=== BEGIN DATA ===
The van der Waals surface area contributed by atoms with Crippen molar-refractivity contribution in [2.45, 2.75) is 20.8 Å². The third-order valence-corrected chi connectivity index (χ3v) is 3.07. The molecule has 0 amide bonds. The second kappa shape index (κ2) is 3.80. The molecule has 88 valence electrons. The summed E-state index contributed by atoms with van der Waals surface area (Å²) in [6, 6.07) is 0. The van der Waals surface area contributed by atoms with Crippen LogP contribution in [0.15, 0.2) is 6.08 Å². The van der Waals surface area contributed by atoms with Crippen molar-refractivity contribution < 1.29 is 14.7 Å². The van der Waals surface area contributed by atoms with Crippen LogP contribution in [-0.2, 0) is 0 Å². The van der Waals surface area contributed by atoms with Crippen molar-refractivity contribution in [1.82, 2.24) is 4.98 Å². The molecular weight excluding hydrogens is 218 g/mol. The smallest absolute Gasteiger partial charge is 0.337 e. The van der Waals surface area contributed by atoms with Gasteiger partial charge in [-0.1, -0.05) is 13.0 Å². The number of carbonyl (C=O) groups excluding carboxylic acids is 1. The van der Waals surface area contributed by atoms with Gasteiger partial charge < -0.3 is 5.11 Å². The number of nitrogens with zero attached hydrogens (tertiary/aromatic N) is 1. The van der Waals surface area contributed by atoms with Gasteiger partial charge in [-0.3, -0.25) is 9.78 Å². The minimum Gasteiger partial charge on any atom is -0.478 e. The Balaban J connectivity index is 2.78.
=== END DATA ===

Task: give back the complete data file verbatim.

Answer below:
The van der Waals surface area contributed by atoms with Crippen molar-refractivity contribution in [2.45, 2.75) is 20.8 Å². The third-order valence-corrected chi connectivity index (χ3v) is 3.07. The molecule has 0 amide bonds. The second kappa shape index (κ2) is 3.80. The molecule has 88 valence electrons. The summed E-state index contributed by atoms with van der Waals surface area (Å²) in [6, 6.07) is 0. The van der Waals surface area contributed by atoms with Crippen LogP contribution in [0.15, 0.2) is 6.08 Å². The van der Waals surface area contributed by atoms with Crippen molar-refractivity contribution < 1.29 is 14.7 Å². The van der Waals surface area contributed by atoms with Crippen LogP contribution in [-0.2, 0) is 0 Å². The van der Waals surface area contributed by atoms with Crippen molar-refractivity contribution in [1.82, 2.24) is 4.98 Å². The molecular weight excluding hydrogens is 218 g/mol. The smallest absolute Gasteiger partial charge is 0.337 e. The van der Waals surface area contributed by atoms with Gasteiger partial charge in [-0.1, -0.05) is 13.0 Å². The number of carbonyl (C=O) groups excluding carboxylic acids is 1. The van der Waals surface area contributed by atoms with Gasteiger partial charge < -0.3 is 5.11 Å². The number of nitrogens with zero attached hydrogens (tertiary/aromatic N) is 1. The van der Waals surface area contributed by atoms with Gasteiger partial charge in [-0.3, -0.25) is 9.78 Å². The minimum Gasteiger partial charge on any atom is -0.478 e. The Balaban J connectivity index is 2.78.